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Harvard Law Prof: Administration Chose Not to Act on VA Scandal

By Courtney Coren   |   Wednesday, 21 May 2014 05:37 PM

The Veterans Affairs scandal is the most disturbing scandal this year because the Obama administration seemed to know about it but didn't do anything, says I. Glenn Cohen, leading expert in bioethics and law at Harvard University Law School.

"This year, it is the most disturbing scandal, and one of the things that's disturbing, of course, is that there were at least two instances where the administration was tipped off and didn't seem to act," Cohen told J.D. Hayworth and Morgan Thompson on "America's Forum" on Newsmax TV.

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Cohen explained that in 2012, the the head of healthcare at the Government Accountability Office, Debra Draper, found that four VA hospitals were having scheduling problems, and Republican Rep. Jeff Miller, chair of the House Veterans Affairs Committee sent a letter to President Barack Obama in May 2013 about problems that were surfacing in the VA, after Democratic Rep. David Scott said that he was not getting information from the VA that he was requesting.

The Washington Times also reported that the Bush administration told the Obama administration about problems in the VA as part of the transition before former President George W. Bush left office.

According to allegations, secret wait lists were kept at several VA hospitals throughout the country to make it look like patients were not waiting more than the required 14-day period, while in some cases they were actually waiting for months. At the VA hospital in Phoenix, Arizona, 40 patients allegedly died while waiting to see a doctor.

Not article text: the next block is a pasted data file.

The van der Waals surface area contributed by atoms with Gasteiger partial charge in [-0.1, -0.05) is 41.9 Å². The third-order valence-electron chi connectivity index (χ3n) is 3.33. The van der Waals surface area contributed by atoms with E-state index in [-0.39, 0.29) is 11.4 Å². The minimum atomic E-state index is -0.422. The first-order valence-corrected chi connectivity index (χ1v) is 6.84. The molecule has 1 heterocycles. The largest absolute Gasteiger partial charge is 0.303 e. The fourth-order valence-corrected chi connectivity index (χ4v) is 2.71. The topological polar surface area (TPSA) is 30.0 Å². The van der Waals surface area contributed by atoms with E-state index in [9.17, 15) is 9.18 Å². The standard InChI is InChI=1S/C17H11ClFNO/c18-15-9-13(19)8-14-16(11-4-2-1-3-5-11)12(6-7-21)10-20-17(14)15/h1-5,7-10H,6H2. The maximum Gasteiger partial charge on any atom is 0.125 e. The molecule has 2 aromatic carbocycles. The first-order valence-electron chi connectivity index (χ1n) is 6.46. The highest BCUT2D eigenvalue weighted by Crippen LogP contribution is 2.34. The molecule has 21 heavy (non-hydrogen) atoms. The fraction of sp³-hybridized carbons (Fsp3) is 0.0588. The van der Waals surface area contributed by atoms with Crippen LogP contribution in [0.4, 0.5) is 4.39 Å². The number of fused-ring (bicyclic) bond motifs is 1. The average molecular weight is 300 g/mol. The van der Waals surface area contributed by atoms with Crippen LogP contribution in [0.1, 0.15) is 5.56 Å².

Veterans Affairs Secretary Eric Shinseki testified before the the Senate Veterans Affairs Committee Thursday, saying that he was "mad as hell" about the allegations.

President Barack Obama gave a speech at the White House Wednesday promising to "fix" the problems at the VA, saying "if the allegations prove to be true, it is disgraceful and I will not tolerate it."

"These wait times have been unacceptable, the cover up has been unacceptable, and today is the first time the president has really said anything on the subject, and certain Shinseki's 'mad as hell' comment seemed quite tepid a couple days ago," Cohen said.

Republican Sen. John McCain of Arizona said in response to Obama's speech that he is "glad" he is speaking out about it, but that his vow to "fix" the VA is "wholly insufficient."

Cohen said that he expects those affected by the problems at the VA will file class action lawsuits against the federal government, but that "the tricky thing will be to show [that the patients] . . . died because they were on a wait list, [and] had they had access to the service they either would've survived or they would've had a greater chance of surviving."

Several have called for Shinseki to resign, including former House Speaker Newt Gingrich.

Cohen said that "at least General Shinseki needs to take responsibility, whether it's his fault or not."

"The buck stops with the cabinet, and the buck stops, ultimately, with the president," he added.

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